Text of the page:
Review | Demigod
Format: PC | Genre: RTS/RPG | Publisher: Atari | Developer: Gas Powered Games | Out now: £29.99
By Greg Giddens
During Demigod’s long installation, I read the back of the case in eager anticipation. The synopsis told me about a revolutionary combination of action, strategy, and role-playing – and with the installation complete, I began to play. Within five minutes I could check off the first part of the synopsis; another 10 minutes later, I’d checked off the lot.
Demigod does have other attributes that add to the experience, but not enough. The initial 15 minutes show nearly all Demigod has to offer, and that realisation proves greatly disappointing. The idea behind Demigod is great, but the execution insubstantial and lacklustre.
//Campaign for change
The story is, predictably, about a god: the so-called God of the Progenitor, who after sharing some divine information with lesser beings was cast out and stripped of godhood. To replace him, demigods – children of the God of the Progenitor who were born from mortal consorts – were gathered and pitted against each other in combat to gain favour. The winner will take their place among them.
It sounds like an interesting set-up, but unfortunately Demigod does not include a single-player campaign and instead allows only skirmishes and tournaments to be played, either against AI opponents or online. After setting the game up with a great potential story and a gripping cut scene, that only these options are available seems a shame.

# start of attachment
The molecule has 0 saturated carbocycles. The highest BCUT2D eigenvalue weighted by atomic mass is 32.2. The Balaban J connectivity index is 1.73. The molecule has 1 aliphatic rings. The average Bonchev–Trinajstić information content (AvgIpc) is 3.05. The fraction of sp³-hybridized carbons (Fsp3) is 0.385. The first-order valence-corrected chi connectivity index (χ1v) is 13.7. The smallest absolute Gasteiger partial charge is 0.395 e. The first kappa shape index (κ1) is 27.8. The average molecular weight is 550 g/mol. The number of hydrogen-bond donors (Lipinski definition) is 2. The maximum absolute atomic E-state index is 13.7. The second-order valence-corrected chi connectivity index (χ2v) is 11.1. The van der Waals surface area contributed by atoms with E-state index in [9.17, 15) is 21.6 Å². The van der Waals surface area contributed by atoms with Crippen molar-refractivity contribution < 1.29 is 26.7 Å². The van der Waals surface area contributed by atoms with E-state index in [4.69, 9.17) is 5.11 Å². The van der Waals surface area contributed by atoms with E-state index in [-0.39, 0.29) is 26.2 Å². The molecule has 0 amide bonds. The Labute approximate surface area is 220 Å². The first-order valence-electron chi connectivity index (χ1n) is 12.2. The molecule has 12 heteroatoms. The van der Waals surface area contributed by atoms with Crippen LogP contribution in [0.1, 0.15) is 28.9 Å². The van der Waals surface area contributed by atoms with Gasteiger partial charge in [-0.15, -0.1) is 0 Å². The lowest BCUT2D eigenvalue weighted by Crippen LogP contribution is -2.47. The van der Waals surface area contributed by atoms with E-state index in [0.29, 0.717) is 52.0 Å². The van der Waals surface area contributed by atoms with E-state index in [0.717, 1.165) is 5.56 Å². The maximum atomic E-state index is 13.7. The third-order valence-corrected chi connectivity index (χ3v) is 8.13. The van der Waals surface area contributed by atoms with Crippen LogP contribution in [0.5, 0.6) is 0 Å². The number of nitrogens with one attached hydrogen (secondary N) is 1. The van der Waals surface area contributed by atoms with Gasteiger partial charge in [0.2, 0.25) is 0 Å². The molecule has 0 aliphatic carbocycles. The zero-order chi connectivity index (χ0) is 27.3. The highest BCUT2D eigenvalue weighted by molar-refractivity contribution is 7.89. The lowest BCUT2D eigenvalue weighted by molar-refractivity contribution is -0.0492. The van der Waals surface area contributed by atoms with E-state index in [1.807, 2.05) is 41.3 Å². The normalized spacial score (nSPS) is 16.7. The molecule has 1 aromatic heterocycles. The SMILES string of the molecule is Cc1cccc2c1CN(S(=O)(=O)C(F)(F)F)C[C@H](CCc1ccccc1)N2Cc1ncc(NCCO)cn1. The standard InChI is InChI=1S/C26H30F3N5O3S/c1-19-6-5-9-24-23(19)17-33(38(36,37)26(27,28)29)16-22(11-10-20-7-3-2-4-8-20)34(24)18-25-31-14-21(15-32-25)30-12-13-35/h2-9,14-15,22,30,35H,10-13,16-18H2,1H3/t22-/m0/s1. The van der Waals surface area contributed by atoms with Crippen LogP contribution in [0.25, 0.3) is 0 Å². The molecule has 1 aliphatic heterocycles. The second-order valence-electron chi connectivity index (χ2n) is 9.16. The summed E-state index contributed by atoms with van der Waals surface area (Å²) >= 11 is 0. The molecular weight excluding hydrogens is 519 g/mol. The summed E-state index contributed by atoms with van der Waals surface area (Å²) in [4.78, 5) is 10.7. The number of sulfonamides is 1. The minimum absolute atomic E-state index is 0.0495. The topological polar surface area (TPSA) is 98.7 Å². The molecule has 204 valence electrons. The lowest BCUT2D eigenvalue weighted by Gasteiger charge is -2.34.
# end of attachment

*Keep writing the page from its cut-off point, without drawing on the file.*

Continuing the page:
With disappointment weighing heavily on my heart, I loaded up a skirmish map, picked my demigod from a choice of eight (four assassins – evil – and four generals -good) and once the level was loaded the battle began. But wait a minute: I haven’t a clue how to play. There’s no tutorial, which left me to commit the most cardinal of gaming sins and read the instruction manual. The shame of it!
Luckily, Demigod is definitely a case of “easy to play, difficult to master,” and within minutes I was able to play with confidence and sufficient mastery to conquer my foes. But I couldn’t shake the feeling of “why bother? To what end?”
Demigod helps to redeem its lack of campaign in many ways, notably in its presentation, which is magnificent to say the least. The music is atmospheric and epic, and matched by crystal clear, eye-watering character and environment design. Add to that the imaginative levels that, although small, offer design innovation and a style seldom seen in modern games, and you have the foundation of Demigod.
Each game begins with the map split in two, one side belonging to you and your allies and the other to your opponents. You must then achieve different objectives, depending on the game mode, to claim victory. In conquest your goal is to destroy the enemy citadel – easier said than done: to get to it you need to fight your way through the enemy demigods, their minions and the ‘Towers of Light’, which act as defensive structures zapping you as you attempt to progress.